What is the New Philosophy of Living Project?
by Dr. Jeffrey Wattles
The Urantia Book 2:7.10 Project: "The religious challenge of this age is to those farseeing and
forward-looking men and women of spiritual insight who will dare to construct
a new and appealing philosophy of living out of the enlarged and exquisitely
integrated modern concepts of cosmic truth, universe beauty, and divine
goodness" The Urantia Book, Paper 2, section 7, paragraph 10.
The religious challenge. What a surprise to propose this one
as primary! What would you have said if you had been asked what the main
religious challenge of this age is? Most religionists would come up with
very different answers. Let us not hurriedly nod our agreement with the
text and quickly pass on to the next edifying line. In order to discover
whether we can understand the author, we must investigate.
The religious challenge. We might have been less shocked if the
author had called this the intellectual or philosophic challenge of the
age. I can only surmise that progress on this project is important for
preachers and religious teachers before, during, and after the spiritual
Note that a religious challenge is not identical to a spiritual one.
A spiritual challenge pertains to our coordination with spirit realities;
for example, "the great challenge to modern man is to achieve better
communication with the divine Monitor that dwells within the human mind"
(196:3.31). Religion depends not only on inner spiritual experience but
also on truth coming from outside--from epochal revelation and from evolutionary
traditions. Religion is the interface of spirituality and culture.
The religious challenge. To succeed in a challenge it is well
to know the obstacles. What are they? Religious inertia? Secularist social
power? THEIR static concepts? OUR arrogance and ignorance?
Trail-blazing is somewhat lonely. It is easy to get off the track in
uncharted territory. Most people do not understand or appreciate your project.
If you say a few words about it, you may expect the polite approval generally
accorded to idealistic projects. If you say much more, people may conclude
that you belong where you are--on the margin of the culture.
If the project could be completed in a pleasant weekend seminar, there
would be no point in asking for people who will dare to construct
this new philosophy. We can only comprehend truth by living it, and a finer
philosophy presents greater challenges to the way we live.
The religious challenge of this age. This is an age of ideological
conflict--published attacks, institutional prejudice, warfare. To be sure,
there are many well-balanced, humane, and truly spiritual individuals leading
civilization forward. But two thousand years after Christ, there are scientists
who regard the acquisition and application of knowledge as the key to solving
the world's problems; humanists who believe that enlightened tolerance,
rational persuasion, and political power are adequate to the problems of
human community; and preachers who teach people to expect miracles when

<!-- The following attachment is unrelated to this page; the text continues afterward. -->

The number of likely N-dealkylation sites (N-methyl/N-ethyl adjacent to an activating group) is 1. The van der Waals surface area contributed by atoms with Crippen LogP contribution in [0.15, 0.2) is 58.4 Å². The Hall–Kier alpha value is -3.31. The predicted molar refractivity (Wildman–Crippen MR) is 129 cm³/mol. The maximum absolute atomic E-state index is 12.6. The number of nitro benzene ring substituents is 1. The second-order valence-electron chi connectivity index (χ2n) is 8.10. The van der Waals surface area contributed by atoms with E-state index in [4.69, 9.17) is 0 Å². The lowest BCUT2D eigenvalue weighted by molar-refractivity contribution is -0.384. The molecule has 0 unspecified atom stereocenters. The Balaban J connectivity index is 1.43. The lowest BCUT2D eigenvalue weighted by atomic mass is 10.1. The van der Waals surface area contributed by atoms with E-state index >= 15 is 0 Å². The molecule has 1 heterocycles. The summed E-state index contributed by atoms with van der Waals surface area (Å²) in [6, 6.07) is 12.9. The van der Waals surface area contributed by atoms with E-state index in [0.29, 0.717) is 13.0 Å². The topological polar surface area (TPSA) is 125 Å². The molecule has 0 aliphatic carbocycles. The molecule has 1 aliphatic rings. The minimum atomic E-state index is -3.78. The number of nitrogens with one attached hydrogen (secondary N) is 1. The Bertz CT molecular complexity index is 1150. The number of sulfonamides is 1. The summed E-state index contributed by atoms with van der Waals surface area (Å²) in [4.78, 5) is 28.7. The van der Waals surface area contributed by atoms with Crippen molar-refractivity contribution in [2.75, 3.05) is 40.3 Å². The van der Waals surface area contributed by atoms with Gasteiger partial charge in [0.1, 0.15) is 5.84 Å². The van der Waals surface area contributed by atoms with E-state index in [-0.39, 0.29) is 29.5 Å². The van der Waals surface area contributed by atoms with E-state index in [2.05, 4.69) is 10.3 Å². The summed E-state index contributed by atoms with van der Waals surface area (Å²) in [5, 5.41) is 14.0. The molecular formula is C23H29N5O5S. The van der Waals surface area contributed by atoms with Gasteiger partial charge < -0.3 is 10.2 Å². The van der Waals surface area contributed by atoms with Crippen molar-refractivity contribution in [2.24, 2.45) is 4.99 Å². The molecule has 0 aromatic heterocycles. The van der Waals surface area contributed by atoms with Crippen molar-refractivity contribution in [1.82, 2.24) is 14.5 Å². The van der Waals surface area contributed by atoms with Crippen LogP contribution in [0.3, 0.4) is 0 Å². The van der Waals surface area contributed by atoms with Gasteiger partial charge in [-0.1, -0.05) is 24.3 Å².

they need to face facts and participate in rational dialogue.
To be a peacemaker in this chaos of ideologies one must appreciate the
values they are defending. To know them takes time to explore thickets
of fundamentalistic onesidedness, secularist error, and atheistic ugliness--in
search of truths that can be the basis of dialogue. Not only is there a
risk of getting lost in some thicket. To experience the reality of the
struggle, one must get out and talk to people--leave the quiet of one's
own study and the peace of one's own ideological circle to meet some of
the bright, well-educated, persuasive, living advocates of different positions.
A philosophy of living can express cosmic, universal, and divine values
without taking positions on social, economic, and political issues. Much
of the ideological battle today has to do with disputes over democracy,
capitalism, and nationalism. Philosophy is capable of becoming directly
involved in these controversies; but the religious challenge is not to
produce a new political theory, an attractive economic vision, or an exquisite
blueprint for interracial peace and progress. The project assigned by the
Divine Counselor comes down on the personal and spiritual side of life,
rather than the material and social side. The care with which this frontier
is understood and respected will greatly affect the serviceableness of
what we construct. It must be possible to speak certain helpful essentials
that will indirectly illuminate these issues--but without entering the
same battleground. Can we manage that? It will not do simply to ignore
such issues, for our own poorly developed positions then tend to manifest
unconsciously. Our moral mandates and spiritual precepts must keep pace
with advances in civilization (99:2.6).
Farseeing and forward-looking. A farseeing planetary perspective
ranges back to the stone age and forward to the advanced culture of destiny.
It is not overwhelmed by the immediate problems of its own generation.
A new age is under construction. A forward-looking perspective is not chained
to philosophic tradition. The more accurately we can discern planetary
developments, the more strategically we can emphasize timely facets of
Men and women. This is not a job for a lone religious philosopher;
if and when the planet receives another Plato, it will not do to just go
and implore this genius to construct our philosophy of living for us. And
the viewpoints of men and women are complementary; it takes many voices
to speak truth repletely.
Men and women of spiritual insight. This is the number one qualification
for the job, not academic degrees or impressive human achievements. It
is not even necessary to "be a philosopher." We often use the
word "insight" to refer to a momentary experience of putting
some pieces together, associating ideas to form a new arrangement or find
a new connection. Insight, however, is "the capacity to experience
unchallengeable consciousness of cosmic reality" (112:1.10). How is
insight tested? Does attack make it timid? Does seeming evidence to the
contrary suspend it? Do the months and years make it dim and eventually
dubious? One Buddhist scripture describes such insightful persons as "having
seen the Truth, having mastered the Truth, having understood the Truth,